First Llewellyn latched onto a through ball and rolled an enticing cross-shot which just eluded Roberts and went a foot wide of the far post. Then Llewellyn whipped in a free kick which landed perfectly on Danny Williams' head six yards out, but inexplicably the midfielder planted his free header back across goal and narrowly wide.Next it was the unlikely figure of Pejic to come close to scoring, powering a header from a Done corner towards the bottom left corner of the goal only to be denied by a second fine save from the sub goalie.

Even as time ran out Wrexham still had time for two more chances, both squandered by Proctor. In the last minute he ran clear but, with Marc Williams unmarked in the middle, played a poor ball to him which was intercepted by the lone defender, and then when a corner was nodded down to him by Hope, he headed straight at the keeper from six yards.The final whistle blew to delight of the home fans, but Wrexham were left to rue their missed chances; ring any bells?

Referee: Keith Evans

Attendance: 4,408

Misc: Wrexham's first defeat at Darlington's new ground; Eifion Williams and Richard Hope's Wrexham debuts; Keith Evans' first game as a Football League referee

Tuesday, 7 August 2007

The longest journey begins with a single match.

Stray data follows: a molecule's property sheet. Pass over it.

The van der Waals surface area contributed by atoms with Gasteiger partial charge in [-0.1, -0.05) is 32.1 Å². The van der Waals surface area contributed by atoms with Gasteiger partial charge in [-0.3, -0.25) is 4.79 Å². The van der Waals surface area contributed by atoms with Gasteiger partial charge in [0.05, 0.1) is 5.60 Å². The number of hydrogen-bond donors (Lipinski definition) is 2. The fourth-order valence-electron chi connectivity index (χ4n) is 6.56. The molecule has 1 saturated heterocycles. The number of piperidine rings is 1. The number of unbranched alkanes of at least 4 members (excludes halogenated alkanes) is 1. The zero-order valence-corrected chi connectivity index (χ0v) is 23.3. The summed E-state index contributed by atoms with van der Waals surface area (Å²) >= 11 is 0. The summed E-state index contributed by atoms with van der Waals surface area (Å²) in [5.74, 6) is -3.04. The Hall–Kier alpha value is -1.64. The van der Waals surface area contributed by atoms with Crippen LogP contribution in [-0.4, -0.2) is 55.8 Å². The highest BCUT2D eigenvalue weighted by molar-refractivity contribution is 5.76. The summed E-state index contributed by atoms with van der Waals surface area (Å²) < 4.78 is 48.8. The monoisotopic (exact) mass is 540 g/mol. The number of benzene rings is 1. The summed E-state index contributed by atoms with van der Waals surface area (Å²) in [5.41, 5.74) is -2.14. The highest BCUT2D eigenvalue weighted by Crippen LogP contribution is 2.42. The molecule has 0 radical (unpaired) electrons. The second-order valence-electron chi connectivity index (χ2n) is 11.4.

I must be more excited by a trip to Darlington than anyone has ever been! It marks the beginning of an annual odyssey, tramping round the country watching Wrexham. My Dad and I, the Don Quixote and Sancho Panza of North Wales (though I don't know which one's which!) have been setting off to tilt at lower division windmills for the best part of three decades now.

It's a quest which usually ends having taken us absolutely nowhere, sometimes ends in crushing failure, but occasionally, just occasionally, concludes in euphoric triumph.

Like when we traveled to Bury in 2003, knowing we were already up and that we'd beat them, which we did 3-0.

Or Northampton in 1993, when Gary Bennett earned promotion and thrust his head through the net in celebration, giving the massed throng of Wrexham fans behind the goal a clear view of one of the most iconic sights in the club's history.

It's an epic undertaking, and I don't use that adjective lightly. Consider this: the cumulative distance to each of the other teams in League Two and back from my house is 4,844 miles. To put that in perspective, if you travel due west from Wrexham for that distance you'll pass Ireland, cross the Atlantic, leave New York, Chicago and Seattle in your wake and end up in the Pacific Ocean!